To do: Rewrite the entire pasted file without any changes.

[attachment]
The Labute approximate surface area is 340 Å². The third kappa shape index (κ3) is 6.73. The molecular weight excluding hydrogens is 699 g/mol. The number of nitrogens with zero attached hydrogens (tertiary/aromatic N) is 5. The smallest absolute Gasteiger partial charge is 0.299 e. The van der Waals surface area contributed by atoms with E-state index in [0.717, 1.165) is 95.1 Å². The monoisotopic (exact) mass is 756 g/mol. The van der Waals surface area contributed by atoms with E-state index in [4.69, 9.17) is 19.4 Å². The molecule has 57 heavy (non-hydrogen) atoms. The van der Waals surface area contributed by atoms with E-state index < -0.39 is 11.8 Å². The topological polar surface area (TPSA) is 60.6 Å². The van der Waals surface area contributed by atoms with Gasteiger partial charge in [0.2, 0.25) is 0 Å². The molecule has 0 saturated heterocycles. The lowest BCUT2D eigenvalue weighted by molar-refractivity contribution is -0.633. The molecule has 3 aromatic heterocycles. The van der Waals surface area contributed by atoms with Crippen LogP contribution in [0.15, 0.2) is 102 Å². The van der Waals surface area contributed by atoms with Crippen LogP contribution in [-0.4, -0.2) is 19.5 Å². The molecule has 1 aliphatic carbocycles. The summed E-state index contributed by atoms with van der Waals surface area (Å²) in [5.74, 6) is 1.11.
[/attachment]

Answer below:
The Labute approximate surface area is 340 Å². The third kappa shape index (κ3) is 6.73. The molecular weight excluding hydrogens is 699 g/mol. The number of nitrogens with zero attached hydrogens (tertiary/aromatic N) is 5. The smallest absolute Gasteiger partial charge is 0.299 e. The van der Waals surface area contributed by atoms with E-state index in [0.717, 1.165) is 95.1 Å². The monoisotopic (exact) mass is 756 g/mol. The van der Waals surface area contributed by atoms with E-state index in [4.69, 9.17) is 19.4 Å². The molecule has 57 heavy (non-hydrogen) atoms. The van der Waals surface area contributed by atoms with E-state index < -0.39 is 11.8 Å². The topological polar surface area (TPSA) is 60.6 Å². The van der Waals surface area contributed by atoms with Gasteiger partial charge in [0.2, 0.25) is 0 Å². The molecule has 0 saturated heterocycles. The lowest BCUT2D eigenvalue weighted by molar-refractivity contribution is -0.633. The molecule has 3 aromatic heterocycles. The van der Waals surface area contributed by atoms with Crippen LogP contribution in [0.15, 0.2) is 102 Å². The van der Waals surface area contributed by atoms with Crippen LogP contribution in [-0.4, -0.2) is 19.5 Å². The molecule has 1 aliphatic carbocycles. The summed E-state index contributed by atoms with van der Waals surface area (Å²) in [5.74, 6) is 1.11.